Regional Gardening Reports :: National Gardening Association

In the Garden:
Northern & Central Midwest
February, 2011
Regional Report

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My exquisite amaryllis always makes me smile.

Blooms on the Windowsill

We've certainly had our fair share of having to stay indoors lately. And even though we've also had a couple of thaw days to get our blood racing, the winter's not over yet. So, let's put some beauty on the windowsill to keep our spirits up until we can get outside again. Most garden centers and florists have blooming plants now, so loosen up the pocketbook for a bit of spring pleasure.

So what's blooming in my house right now? I have the biggest, most beautiful amaryllis given to me by a friend back in December. The soft apple pink, cream, and lime green blossoms are at least six inches across. There are four of them on the first stalk and a smaller stalk will hold four more soon. It's sitting in a sunny window at my kitchen sink, where I spend so much of my time. Every time I look at it, I can't help but smile.

My other beauty is a sweet olive. This is a somewhat unassuming plant, but when it blossoms, the scent will knock you over. I fertilized it with worm compost a few weeks ago and it responded with the best bloom set ever. It's absolutely covered with tiny starry white flowers with an orange blossom/jasmine scent. It jostles my senses every time I walk in the family room.

It won't be long before we start seeing forced tulips, hyacinths, and daffodils appearing on the shelves. These are beautiful, sometimes scented, and can be put out in the garden when the weather breaks. I just suggest fertilizing them well before you put them outdoors, and they should bloom again next spring. Even if they don't, you certainly get a chance to enjoy them right now, for not much more expense than cut flowers.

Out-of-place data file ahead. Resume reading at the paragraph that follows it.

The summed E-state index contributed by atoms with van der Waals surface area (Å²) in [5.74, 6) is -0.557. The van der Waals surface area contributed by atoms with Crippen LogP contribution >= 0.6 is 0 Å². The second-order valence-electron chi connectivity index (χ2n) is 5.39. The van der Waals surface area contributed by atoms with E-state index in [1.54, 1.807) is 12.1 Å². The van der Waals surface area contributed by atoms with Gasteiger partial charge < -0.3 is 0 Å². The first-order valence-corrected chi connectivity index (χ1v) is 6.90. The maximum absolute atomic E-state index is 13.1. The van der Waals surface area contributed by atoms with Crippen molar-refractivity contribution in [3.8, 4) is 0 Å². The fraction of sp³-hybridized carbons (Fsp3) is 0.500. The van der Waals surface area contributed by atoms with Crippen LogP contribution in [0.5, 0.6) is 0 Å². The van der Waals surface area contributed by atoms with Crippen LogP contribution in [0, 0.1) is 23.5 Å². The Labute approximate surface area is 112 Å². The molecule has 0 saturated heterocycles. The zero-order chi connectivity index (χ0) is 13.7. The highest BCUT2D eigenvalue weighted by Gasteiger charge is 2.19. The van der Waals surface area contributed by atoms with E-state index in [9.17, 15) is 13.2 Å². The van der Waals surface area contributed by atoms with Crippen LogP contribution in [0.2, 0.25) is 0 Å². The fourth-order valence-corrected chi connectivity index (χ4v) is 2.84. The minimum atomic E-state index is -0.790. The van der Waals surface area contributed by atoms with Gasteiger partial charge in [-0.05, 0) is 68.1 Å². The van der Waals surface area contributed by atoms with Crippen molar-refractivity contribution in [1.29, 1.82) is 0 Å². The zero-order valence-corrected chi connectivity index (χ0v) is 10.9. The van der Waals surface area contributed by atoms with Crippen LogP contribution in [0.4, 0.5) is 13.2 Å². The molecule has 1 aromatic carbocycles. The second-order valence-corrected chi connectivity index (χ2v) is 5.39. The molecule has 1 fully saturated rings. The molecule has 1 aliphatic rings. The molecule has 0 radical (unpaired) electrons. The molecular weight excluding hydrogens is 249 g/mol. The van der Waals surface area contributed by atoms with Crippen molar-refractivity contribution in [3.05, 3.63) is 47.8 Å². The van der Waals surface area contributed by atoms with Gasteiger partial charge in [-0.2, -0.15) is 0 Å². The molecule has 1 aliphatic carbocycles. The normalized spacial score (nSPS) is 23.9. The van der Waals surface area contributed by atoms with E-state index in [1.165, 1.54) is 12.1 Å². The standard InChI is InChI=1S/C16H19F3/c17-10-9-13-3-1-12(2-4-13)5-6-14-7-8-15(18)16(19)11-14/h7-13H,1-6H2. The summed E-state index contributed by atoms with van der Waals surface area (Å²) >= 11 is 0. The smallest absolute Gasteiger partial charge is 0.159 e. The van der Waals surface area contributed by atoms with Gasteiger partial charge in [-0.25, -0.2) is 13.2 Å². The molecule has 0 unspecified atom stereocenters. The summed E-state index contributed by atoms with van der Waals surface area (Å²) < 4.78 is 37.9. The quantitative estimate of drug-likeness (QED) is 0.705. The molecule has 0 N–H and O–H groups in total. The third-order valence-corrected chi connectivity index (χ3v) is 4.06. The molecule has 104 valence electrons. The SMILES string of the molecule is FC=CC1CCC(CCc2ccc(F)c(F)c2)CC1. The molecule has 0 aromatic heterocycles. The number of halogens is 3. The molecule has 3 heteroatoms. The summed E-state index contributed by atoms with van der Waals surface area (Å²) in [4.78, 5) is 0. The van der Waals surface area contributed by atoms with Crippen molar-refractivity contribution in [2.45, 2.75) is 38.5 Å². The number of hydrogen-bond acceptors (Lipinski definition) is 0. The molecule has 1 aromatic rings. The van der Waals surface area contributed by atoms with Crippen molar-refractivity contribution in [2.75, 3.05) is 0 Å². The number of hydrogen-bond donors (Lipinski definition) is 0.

Azaleas are usually available at florists, in every shade of white, pink, and fuchsia. These shrubby plants make a stunning display when blooming, and many gardeners have luck bringing them into bloom year after year. Simply fertilize and put them outdoors for the summer, and bring them in before frost. I spoke with a friend the other day who has a white one that has been blooming consistently for her for almost ten years.

Orchids, another favorite of mine, are also widely available right now. Phalaenopsis or moth orchids can be found from florists to garden centers to big box stores, and they come in all shades of purple, pink, white, and multi-color. Try to pick one with lots of closed blossoms so you get the maximum bloom time. I have one that bloomed for me for six months. I cut back the spent flower stalks lightly, and I now have another blossom stalk starting. It should be in full bloom in about a month.

So treat yourself to a blooming windowsill for color to enjoy in the depths of winter!

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